Equifax has set up a website that allows consumers to determine whether their information was potentially compromised. Click on the tab labeled "Potential Impact" in the center of the home page. You’ll then need to enter your name and the last six digits of your Social Security number.

But even if the scan suggests that you weren’t compromised, don’t be lulled into a false sense of security.

“When breaches like these happen, consumers need to be diligent—and not just in the short term," Matt Schulz, senior industry analyst for CreditCards.com, said in a statement. “Just because nothing looks amiss on your bank statements or your credit report now, that doesn't mean you haven't been compromised."

2. Sign up for credit monitoring.

Equifax announced that it would provide free credit monitoring to all U.S. consumers regardless of whether their information was potentially compromised. Since the service is free and it’s relatively easy to sign up, it’s a worthwhile safety precaution, even if it's a bit of a nuisance.

Equifax is offering five separate services under the program, all free and found on the company's website through a link marked "TrustedIDPremier."

The first is simply getting a copy of your Equifax credit report. The second consists of credit monitoring and automated alerts of key changes to your credit report at any of the three major credit reporting agencies: Equifax, Experian, and Trans Union.

Another scans suspicious websites for your Social Security number. The fourth benefit is up to $1 million worth of identity-theft insurance to pay for out-of-pocket expenses if you’re a victim of identity theft. The fifth is the ability to actually put a freeze on your credit report.

3. Freeze your credit.

Equifax allows consumers to take the next step and actually freeze their credit lines, and you should take advantage of this. It goes a step further than credit card monitoring in that it prevents anyone from taking out a loan or a credit card in your name.

Of course, that includes you. Which means that when you’re actually applying for credit—say, a mortgage, a home equity line, or even a store credit card—you’ll have to unfreeze your credit line before you do so.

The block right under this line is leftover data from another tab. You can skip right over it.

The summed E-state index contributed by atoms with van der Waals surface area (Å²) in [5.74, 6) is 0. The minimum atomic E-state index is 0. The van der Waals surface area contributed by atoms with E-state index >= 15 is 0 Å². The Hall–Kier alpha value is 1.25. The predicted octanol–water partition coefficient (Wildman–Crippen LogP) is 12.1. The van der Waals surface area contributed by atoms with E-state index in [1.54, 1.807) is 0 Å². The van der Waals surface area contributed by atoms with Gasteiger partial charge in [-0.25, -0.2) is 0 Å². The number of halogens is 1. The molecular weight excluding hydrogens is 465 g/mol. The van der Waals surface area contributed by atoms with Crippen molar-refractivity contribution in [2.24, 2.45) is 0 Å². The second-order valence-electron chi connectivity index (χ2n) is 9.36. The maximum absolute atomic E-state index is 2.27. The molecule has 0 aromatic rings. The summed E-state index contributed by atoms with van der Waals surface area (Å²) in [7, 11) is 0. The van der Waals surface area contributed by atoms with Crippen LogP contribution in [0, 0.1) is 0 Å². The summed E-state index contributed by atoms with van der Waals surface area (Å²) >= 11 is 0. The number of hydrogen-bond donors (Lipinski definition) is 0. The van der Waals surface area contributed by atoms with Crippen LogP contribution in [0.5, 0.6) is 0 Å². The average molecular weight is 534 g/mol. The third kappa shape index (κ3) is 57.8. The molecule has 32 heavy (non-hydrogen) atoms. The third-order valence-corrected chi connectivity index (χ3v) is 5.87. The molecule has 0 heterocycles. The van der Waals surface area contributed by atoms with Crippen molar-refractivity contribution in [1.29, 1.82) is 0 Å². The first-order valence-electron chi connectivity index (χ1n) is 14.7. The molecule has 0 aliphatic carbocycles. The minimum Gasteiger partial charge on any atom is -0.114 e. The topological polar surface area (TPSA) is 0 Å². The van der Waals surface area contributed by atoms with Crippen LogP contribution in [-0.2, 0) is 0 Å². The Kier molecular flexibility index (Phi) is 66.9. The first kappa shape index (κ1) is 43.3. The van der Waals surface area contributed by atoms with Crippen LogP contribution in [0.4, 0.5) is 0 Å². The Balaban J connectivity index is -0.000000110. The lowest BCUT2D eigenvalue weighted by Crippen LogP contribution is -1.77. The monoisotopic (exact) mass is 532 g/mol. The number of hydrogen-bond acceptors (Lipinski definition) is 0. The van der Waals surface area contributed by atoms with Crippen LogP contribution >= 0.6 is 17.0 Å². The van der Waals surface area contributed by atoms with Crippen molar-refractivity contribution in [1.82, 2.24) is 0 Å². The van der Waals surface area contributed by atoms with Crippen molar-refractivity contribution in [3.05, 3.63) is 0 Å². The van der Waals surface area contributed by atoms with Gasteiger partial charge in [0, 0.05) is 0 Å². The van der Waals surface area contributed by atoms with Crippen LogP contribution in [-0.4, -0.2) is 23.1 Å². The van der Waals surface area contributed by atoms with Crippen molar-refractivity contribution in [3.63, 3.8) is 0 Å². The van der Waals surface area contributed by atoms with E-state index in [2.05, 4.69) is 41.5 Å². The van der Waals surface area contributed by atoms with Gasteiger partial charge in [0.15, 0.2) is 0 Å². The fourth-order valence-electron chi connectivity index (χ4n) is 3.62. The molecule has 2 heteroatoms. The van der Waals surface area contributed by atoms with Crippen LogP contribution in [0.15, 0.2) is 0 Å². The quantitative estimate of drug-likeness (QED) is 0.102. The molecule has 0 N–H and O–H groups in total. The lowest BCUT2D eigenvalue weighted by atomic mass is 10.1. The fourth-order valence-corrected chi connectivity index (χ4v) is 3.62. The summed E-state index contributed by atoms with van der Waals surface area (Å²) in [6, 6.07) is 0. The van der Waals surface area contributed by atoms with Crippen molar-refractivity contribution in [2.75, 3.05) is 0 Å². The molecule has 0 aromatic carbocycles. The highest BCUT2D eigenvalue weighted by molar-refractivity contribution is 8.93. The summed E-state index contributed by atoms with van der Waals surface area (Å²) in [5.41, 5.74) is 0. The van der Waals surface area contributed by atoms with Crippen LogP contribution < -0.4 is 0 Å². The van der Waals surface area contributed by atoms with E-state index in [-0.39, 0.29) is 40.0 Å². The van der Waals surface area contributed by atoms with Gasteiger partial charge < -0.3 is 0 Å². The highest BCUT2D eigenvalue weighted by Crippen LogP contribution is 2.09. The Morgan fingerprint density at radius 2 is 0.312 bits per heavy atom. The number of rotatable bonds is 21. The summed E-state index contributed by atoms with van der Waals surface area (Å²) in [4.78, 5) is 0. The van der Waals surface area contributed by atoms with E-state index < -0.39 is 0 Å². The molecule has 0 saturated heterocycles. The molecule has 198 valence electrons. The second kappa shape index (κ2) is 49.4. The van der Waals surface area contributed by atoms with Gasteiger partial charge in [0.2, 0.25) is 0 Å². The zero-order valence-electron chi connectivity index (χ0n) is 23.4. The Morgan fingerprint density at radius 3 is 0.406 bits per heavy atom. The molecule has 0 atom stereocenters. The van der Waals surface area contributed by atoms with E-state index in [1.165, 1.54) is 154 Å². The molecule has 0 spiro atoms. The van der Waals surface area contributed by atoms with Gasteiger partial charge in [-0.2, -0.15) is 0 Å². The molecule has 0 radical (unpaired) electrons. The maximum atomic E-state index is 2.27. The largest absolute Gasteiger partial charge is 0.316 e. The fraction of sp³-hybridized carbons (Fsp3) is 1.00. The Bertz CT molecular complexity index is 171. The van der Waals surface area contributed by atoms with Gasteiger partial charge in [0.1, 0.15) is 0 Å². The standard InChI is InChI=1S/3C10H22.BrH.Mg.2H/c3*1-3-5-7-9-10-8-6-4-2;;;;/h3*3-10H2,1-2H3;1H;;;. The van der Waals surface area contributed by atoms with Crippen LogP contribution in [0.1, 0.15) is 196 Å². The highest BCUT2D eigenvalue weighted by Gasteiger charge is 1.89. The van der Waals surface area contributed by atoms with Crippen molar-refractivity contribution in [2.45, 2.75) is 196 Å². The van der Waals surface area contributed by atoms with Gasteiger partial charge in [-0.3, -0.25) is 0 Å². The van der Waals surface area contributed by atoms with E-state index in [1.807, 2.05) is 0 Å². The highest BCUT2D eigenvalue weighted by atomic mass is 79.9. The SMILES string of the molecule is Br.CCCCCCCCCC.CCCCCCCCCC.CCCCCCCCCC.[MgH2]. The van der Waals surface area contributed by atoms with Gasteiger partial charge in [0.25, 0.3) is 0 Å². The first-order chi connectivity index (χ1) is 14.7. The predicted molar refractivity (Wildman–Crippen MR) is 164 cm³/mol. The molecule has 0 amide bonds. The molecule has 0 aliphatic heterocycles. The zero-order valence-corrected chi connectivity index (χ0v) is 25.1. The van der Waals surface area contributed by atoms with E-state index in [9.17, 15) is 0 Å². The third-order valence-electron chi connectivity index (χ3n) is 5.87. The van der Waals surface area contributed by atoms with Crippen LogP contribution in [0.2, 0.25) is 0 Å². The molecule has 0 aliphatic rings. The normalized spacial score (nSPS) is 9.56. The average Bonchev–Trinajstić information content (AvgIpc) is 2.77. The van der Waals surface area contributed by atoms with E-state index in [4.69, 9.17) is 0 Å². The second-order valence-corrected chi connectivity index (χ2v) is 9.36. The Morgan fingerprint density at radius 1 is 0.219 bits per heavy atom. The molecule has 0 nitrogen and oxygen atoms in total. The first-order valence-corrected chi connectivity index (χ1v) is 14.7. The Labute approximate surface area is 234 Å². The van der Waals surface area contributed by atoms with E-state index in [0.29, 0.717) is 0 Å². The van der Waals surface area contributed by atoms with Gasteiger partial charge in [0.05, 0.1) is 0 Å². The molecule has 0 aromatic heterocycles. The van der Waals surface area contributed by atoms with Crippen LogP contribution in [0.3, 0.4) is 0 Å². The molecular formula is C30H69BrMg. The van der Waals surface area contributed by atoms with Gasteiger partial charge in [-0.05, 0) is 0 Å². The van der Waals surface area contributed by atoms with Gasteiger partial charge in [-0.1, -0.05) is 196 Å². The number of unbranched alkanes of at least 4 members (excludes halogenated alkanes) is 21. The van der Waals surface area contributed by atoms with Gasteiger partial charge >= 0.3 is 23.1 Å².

“Consumers should deal with this inconvenience and freeze their credit,” Guido says. “It’s significantly safer than credit card monitoring.”

Equifax’s credit-freeze form asks for straightforward information including your name, address, and Social Security number, and you can use the same form to lift the freeze.

4. Check your accounts.

Even if you follow all these steps, some experts suggest that the scope of this breach means that you’ll still have to monitor your own accounts for fraudulent activity indefinitely.

“Digital data is like a genie in a bottle,” says Casey Oppenheim, co-founder of the privacy-software firm Disconnect. “Once it gets out of the bottle it’s extremely difficult, if not impossible, to get it back.”

The bright side of this incident, such as it is, may be that it encourages consumers to take a more active role as watchdogs of their own financial lives.

"Remember that no one cares as much about your money as you do, and you are ultimately your last line of defense against fraud,” Schultz says. “This is reason number 10,000 to check your online bank statements and credit card statements on a regular basis, ideally weekly."

One way of making that task a little easier is by setting up online alerts on your credit card and bank accounts triggered by parameters like your balance or the size of a transaction.

Editor's Note: This article was updated to reflect changes regarding whether signing up for Equifax's credit-monitoring service included an arbitration clause and a class-action waiver. It has also been updated to include the March attack, which had not been widely reported before.

Allen St. John

I believe that technology has the power to change our lives—for better or for worse. That's why I’ve spent my life reporting and writing about it for outlets of all sorts, from newspapers (such as the Wall Street Journal and the New York Times) to magazines (Popular Mechanics and Rolling Stone) and even my own books ("Newton’s Football" and "Clapton’s Guitar"). For me, there's no better way to spend a day than talking to a bunch of experts about an important subject and then writing a story that'll help others be smarter and better informed.